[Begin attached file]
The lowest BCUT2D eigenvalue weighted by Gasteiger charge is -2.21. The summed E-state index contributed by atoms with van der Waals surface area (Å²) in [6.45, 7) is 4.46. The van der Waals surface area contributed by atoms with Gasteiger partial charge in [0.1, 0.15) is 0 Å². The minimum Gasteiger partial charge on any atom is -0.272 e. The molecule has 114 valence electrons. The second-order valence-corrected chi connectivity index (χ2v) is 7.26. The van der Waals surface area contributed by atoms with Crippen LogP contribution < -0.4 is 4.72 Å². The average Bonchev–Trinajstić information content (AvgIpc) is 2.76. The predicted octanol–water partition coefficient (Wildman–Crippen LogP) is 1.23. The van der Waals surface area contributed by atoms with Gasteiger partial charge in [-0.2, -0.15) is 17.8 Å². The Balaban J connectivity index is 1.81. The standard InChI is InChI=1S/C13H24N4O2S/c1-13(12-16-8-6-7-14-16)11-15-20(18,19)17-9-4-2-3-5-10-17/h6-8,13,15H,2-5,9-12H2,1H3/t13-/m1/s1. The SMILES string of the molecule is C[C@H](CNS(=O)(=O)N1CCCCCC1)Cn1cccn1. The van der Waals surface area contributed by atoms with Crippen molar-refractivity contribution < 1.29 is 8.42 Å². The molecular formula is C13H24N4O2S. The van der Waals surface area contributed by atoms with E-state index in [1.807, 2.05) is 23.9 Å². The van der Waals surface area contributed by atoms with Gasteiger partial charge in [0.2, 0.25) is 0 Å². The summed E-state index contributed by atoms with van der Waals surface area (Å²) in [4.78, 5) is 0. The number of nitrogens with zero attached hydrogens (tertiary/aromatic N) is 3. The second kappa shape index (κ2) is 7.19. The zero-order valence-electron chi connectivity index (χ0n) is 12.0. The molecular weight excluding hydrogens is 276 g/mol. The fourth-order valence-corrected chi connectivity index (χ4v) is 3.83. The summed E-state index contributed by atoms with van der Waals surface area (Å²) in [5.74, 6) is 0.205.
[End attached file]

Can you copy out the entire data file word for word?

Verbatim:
The lowest BCUT2D eigenvalue weighted by Gasteiger charge is -2.21. The summed E-state index contributed by atoms with van der Waals surface area (Å²) in [6.45, 7) is 4.46. The van der Waals surface area contributed by atoms with Gasteiger partial charge in [0.1, 0.15) is 0 Å². The minimum Gasteiger partial charge on any atom is -0.272 e. The molecule has 114 valence electrons. The second-order valence-corrected chi connectivity index (χ2v) is 7.26. The van der Waals surface area contributed by atoms with Crippen LogP contribution < -0.4 is 4.72 Å². The average Bonchev–Trinajstić information content (AvgIpc) is 2.76. The predicted octanol–water partition coefficient (Wildman–Crippen LogP) is 1.23. The van der Waals surface area contributed by atoms with Gasteiger partial charge in [-0.2, -0.15) is 17.8 Å². The Balaban J connectivity index is 1.81. The standard InChI is InChI=1S/C13H24N4O2S/c1-13(12-16-8-6-7-14-16)11-15-20(18,19)17-9-4-2-3-5-10-17/h6-8,13,15H,2-5,9-12H2,1H3/t13-/m1/s1. The SMILES string of the molecule is C[C@H](CNS(=O)(=O)N1CCCCCC1)Cn1cccn1. The van der Waals surface area contributed by atoms with Crippen molar-refractivity contribution < 1.29 is 8.42 Å². The molecular formula is C13H24N4O2S. The van der Waals surface area contributed by atoms with E-state index in [1.807, 2.05) is 23.9 Å². The van der Waals surface area contributed by atoms with Gasteiger partial charge in [0.2, 0.25) is 0 Å². The summed E-state index contributed by atoms with van der Waals surface area (Å²) in [4.78, 5) is 0. The number of nitrogens with zero attached hydrogens (tertiary/aromatic N) is 3. The second kappa shape index (κ2) is 7.19. The zero-order valence-electron chi connectivity index (χ0n) is 12.0. The molecular weight excluding hydrogens is 276 g/mol. The fourth-order valence-corrected chi connectivity index (χ4v) is 3.83. The summed E-state index contributed by atoms with van der Waals surface area (Å²) in [5.74, 6) is 0.205.